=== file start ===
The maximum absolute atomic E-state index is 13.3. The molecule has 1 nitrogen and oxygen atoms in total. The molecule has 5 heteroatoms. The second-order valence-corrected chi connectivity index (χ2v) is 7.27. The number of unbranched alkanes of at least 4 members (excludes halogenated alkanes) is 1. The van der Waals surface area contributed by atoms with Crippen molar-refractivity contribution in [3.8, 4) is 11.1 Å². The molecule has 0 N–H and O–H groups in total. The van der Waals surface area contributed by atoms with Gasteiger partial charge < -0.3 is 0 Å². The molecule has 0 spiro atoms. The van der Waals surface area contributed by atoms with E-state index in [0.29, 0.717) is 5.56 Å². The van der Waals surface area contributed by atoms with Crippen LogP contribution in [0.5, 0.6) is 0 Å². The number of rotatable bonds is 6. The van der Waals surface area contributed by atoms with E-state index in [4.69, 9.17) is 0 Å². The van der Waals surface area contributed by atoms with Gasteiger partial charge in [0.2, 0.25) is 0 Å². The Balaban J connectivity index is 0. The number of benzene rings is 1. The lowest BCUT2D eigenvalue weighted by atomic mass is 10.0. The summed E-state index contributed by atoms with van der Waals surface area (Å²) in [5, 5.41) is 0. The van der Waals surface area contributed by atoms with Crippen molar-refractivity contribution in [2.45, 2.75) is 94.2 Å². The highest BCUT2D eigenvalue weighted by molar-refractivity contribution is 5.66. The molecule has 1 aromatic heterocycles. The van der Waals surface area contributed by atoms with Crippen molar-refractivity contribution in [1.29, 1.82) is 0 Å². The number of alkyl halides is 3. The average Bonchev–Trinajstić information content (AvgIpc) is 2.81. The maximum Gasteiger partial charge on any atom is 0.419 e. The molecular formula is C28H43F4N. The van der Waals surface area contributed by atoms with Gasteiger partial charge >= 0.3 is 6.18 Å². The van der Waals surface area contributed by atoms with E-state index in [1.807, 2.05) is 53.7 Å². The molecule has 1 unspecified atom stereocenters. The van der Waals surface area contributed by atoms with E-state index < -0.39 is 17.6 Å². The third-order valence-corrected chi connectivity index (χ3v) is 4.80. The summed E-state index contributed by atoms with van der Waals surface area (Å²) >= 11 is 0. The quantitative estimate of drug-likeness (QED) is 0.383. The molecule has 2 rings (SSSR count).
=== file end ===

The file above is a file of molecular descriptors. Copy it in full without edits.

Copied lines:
The maximum absolute atomic E-state index is 13.3. The molecule has 1 nitrogen and oxygen atoms in total. The molecule has 5 heteroatoms. The second-order valence-corrected chi connectivity index (χ2v) is 7.27. The number of unbranched alkanes of at least 4 members (excludes halogenated alkanes) is 1. The van der Waals surface area contributed by atoms with Crippen molar-refractivity contribution in [3.8, 4) is 11.1 Å². The molecule has 0 N–H and O–H groups in total. The van der Waals surface area contributed by atoms with Gasteiger partial charge < -0.3 is 0 Å². The molecule has 0 spiro atoms. The van der Waals surface area contributed by atoms with E-state index in [0.29, 0.717) is 5.56 Å². The van der Waals surface area contributed by atoms with Crippen LogP contribution in [0.5, 0.6) is 0 Å². The number of rotatable bonds is 6. The van der Waals surface area contributed by atoms with E-state index in [4.69, 9.17) is 0 Å². The van der Waals surface area contributed by atoms with Gasteiger partial charge in [0.2, 0.25) is 0 Å². The Balaban J connectivity index is 0. The number of benzene rings is 1. The lowest BCUT2D eigenvalue weighted by atomic mass is 10.0. The summed E-state index contributed by atoms with van der Waals surface area (Å²) in [5, 5.41) is 0. The van der Waals surface area contributed by atoms with Crippen molar-refractivity contribution in [2.45, 2.75) is 94.2 Å². The highest BCUT2D eigenvalue weighted by molar-refractivity contribution is 5.66. The molecule has 1 aromatic heterocycles. The van der Waals surface area contributed by atoms with Crippen molar-refractivity contribution in [1.29, 1.82) is 0 Å². The number of alkyl halides is 3. The average Bonchev–Trinajstić information content (AvgIpc) is 2.81. The maximum Gasteiger partial charge on any atom is 0.419 e. The molecular formula is C28H43F4N. The van der Waals surface area contributed by atoms with Gasteiger partial charge >= 0.3 is 6.18 Å². The van der Waals surface area contributed by atoms with E-state index in [1.807, 2.05) is 53.7 Å². The molecule has 1 unspecified atom stereocenters. The van der Waals surface area contributed by atoms with E-state index < -0.39 is 17.6 Å². The third-order valence-corrected chi connectivity index (χ3v) is 4.80. The summed E-state index contributed by atoms with van der Waals surface area (Å²) >= 11 is 0. The quantitative estimate of drug-likeness (QED) is 0.383. The molecule has 2 rings (SSSR count).